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thrall

[thrawl]
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noun
  1. a person who is in bondage; slave.
  2. a person who is morally or mentally enslaved by some power, influence, or the like: He was the thrall of morbid fantasies.
  3. slavery; thralldom.
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verb (used with object)
  1. Archaic. to put or hold in thralldom; enslave.
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adjective
  1. Archaic. subjected to bondage; enslaved.
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Origin of thrall

before 950; Middle English; Old English thrǣl < Old Norse thrǣll slave
Related formsun·thralled, adjective
Dictionary.com Unabridged Based on the Random House Unabridged Dictionary, © Random House, Inc. 2018

Examples from the Web for thralling

Historical Examples

  • Miraculously, over-night, the shabby wall had blossomed into thralling splendor.

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    Eugene Wood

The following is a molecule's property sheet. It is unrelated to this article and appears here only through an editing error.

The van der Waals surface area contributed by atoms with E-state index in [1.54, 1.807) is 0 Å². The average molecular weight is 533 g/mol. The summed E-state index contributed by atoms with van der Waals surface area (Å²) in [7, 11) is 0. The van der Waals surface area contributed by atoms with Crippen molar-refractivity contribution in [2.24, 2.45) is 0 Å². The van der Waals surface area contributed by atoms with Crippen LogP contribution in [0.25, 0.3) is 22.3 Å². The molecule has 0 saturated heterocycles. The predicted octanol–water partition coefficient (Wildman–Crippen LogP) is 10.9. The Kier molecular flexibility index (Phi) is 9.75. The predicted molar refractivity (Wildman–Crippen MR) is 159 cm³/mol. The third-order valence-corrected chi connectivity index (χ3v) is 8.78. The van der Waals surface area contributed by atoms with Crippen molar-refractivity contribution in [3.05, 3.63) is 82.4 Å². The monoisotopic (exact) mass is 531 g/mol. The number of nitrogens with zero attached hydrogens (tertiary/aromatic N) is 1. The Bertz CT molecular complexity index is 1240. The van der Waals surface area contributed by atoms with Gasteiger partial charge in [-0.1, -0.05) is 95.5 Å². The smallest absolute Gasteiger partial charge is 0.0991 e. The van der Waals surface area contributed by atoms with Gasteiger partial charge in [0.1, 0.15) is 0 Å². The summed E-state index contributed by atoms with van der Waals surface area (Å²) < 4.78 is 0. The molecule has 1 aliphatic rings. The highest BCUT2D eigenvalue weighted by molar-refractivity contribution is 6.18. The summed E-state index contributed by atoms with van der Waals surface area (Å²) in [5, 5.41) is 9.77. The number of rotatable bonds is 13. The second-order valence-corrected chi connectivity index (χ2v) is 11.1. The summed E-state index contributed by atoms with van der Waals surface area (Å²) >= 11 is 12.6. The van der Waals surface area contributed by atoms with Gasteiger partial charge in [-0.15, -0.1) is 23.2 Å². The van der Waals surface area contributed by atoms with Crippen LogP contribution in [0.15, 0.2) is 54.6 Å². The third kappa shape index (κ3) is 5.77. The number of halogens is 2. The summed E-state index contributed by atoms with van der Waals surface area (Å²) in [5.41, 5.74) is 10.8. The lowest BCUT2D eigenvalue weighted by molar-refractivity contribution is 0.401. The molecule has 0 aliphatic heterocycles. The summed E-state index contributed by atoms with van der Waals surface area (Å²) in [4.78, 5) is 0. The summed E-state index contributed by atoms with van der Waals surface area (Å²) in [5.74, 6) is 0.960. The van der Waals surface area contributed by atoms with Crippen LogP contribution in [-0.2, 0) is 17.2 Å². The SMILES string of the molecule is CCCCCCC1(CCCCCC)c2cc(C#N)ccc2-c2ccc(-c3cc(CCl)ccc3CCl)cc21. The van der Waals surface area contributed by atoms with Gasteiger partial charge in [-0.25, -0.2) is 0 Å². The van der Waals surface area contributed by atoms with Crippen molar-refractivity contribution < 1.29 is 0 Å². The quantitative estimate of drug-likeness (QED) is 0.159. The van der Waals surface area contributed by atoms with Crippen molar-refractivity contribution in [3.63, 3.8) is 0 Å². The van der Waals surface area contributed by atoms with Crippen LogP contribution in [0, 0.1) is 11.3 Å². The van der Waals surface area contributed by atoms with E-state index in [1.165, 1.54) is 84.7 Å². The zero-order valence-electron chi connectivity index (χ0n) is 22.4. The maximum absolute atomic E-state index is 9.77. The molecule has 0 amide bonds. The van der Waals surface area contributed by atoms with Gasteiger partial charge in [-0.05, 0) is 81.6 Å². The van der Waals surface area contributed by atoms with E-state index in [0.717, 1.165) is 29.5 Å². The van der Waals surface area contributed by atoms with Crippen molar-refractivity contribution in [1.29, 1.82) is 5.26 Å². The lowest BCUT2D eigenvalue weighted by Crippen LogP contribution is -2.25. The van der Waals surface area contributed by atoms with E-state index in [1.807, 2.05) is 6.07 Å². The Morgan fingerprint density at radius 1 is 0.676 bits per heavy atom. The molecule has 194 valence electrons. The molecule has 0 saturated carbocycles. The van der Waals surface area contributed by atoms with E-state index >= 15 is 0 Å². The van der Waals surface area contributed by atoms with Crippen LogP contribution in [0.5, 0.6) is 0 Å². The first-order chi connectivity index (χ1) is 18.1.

• He was no longer unknown; he had emerged, freed himself from the thralling oblivion of the mass.

    Stover at Yale

    Owen Johnson

  • In waking and sleeping hours Madeline Hammond could not release herself from the thralling memory of that tragedy.


British Dictionary definitions for thralling

thrall

noun
  1. Also called: thraldom, (US) thralldom (ˈθrɔːldəm) the state or condition of being in the power of another person
  2. a person who is in such a state
  3. a person totally subject to some need, desire, appetite, etc
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verb
  1. (tr) to enslave or dominate
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Word Origin

Old English thrǣl slave, from Old Norse thrǣll
Collins English Dictionary - Complete & Unabridged 2012 Digital Edition © William Collins Sons & Co. Ltd. 1979, 1986 © HarperCollins Publishers 1998, 2000, 2003, 2005, 2006, 2007, 2009, 2012

Word Origin and History for thralling

thrall

n.

Old English þræl "bondman, serf, slave," from Old Norse þræll "slave, servant," probably from Proto-Germanic *thrakhilaz, literally "runner," from root *threh- "to run" (cf. Old High German dregil "servant," properly "runner;" Old English þrægan, Gothic þragjan "to run").

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Online Etymology Dictionary, © 2010 Douglas Harper